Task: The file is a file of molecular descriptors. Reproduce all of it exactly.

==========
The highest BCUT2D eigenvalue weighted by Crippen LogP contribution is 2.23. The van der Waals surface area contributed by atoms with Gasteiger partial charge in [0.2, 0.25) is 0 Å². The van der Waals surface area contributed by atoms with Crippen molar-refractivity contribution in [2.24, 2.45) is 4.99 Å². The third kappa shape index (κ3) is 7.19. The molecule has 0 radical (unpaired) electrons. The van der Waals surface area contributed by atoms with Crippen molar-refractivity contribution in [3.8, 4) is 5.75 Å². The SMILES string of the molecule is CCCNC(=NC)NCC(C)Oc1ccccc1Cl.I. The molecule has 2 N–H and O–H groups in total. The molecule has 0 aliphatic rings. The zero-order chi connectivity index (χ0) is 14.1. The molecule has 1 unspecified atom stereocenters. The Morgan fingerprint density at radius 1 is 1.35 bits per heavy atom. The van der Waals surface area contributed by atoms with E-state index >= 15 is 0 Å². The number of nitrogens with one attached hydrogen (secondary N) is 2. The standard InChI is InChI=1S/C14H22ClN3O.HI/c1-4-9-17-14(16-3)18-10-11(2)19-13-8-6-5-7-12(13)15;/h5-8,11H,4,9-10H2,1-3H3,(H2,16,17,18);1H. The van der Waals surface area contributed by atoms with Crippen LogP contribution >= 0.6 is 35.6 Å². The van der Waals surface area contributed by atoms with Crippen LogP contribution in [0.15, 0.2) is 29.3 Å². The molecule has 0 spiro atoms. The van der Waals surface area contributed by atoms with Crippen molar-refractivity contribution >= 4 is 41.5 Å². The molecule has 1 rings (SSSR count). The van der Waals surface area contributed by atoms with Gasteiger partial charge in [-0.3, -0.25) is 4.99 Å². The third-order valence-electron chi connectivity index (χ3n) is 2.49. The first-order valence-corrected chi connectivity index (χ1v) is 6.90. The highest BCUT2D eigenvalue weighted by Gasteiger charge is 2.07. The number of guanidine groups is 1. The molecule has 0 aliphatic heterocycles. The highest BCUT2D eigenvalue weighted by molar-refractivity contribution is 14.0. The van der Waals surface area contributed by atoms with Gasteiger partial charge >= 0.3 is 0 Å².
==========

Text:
The highest BCUT2D eigenvalue weighted by Crippen LogP contribution is 2.23. The van der Waals surface area contributed by atoms with Gasteiger partial charge in [0.2, 0.25) is 0 Å². The van der Waals surface area contributed by atoms with Crippen molar-refractivity contribution in [2.24, 2.45) is 4.99 Å². The third kappa shape index (κ3) is 7.19. The molecule has 0 radical (unpaired) electrons. The van der Waals surface area contributed by atoms with Crippen molar-refractivity contribution in [3.8, 4) is 5.75 Å². The SMILES string of the molecule is CCCNC(=NC)NCC(C)Oc1ccccc1Cl.I. The molecule has 2 N–H and O–H groups in total. The molecule has 0 aliphatic rings. The zero-order chi connectivity index (χ0) is 14.1. The molecule has 1 unspecified atom stereocenters. The Morgan fingerprint density at radius 1 is 1.35 bits per heavy atom. The van der Waals surface area contributed by atoms with E-state index >= 15 is 0 Å². The number of nitrogens with one attached hydrogen (secondary N) is 2. The standard InChI is InChI=1S/C14H22ClN3O.HI/c1-4-9-17-14(16-3)18-10-11(2)19-13-8-6-5-7-12(13)15;/h5-8,11H,4,9-10H2,1-3H3,(H2,16,17,18);1H. The van der Waals surface area contributed by atoms with Crippen LogP contribution >= 0.6 is 35.6 Å². The van der Waals surface area contributed by atoms with Crippen LogP contribution in [0.15, 0.2) is 29.3 Å². The molecule has 0 spiro atoms. The van der Waals surface area contributed by atoms with Crippen molar-refractivity contribution >= 4 is 41.5 Å². The molecule has 1 rings (SSSR count). The van der Waals surface area contributed by atoms with Gasteiger partial charge in [-0.3, -0.25) is 4.99 Å². The third-order valence-electron chi connectivity index (χ3n) is 2.49. The first-order valence-corrected chi connectivity index (χ1v) is 6.90. The highest BCUT2D eigenvalue weighted by Gasteiger charge is 2.07. The number of guanidine groups is 1. The molecule has 0 aliphatic heterocycles. The highest BCUT2D eigenvalue weighted by molar-refractivity contribution is 14.0. The van der Waals surface area contributed by atoms with Gasteiger partial charge >= 0.3 is 0 Å².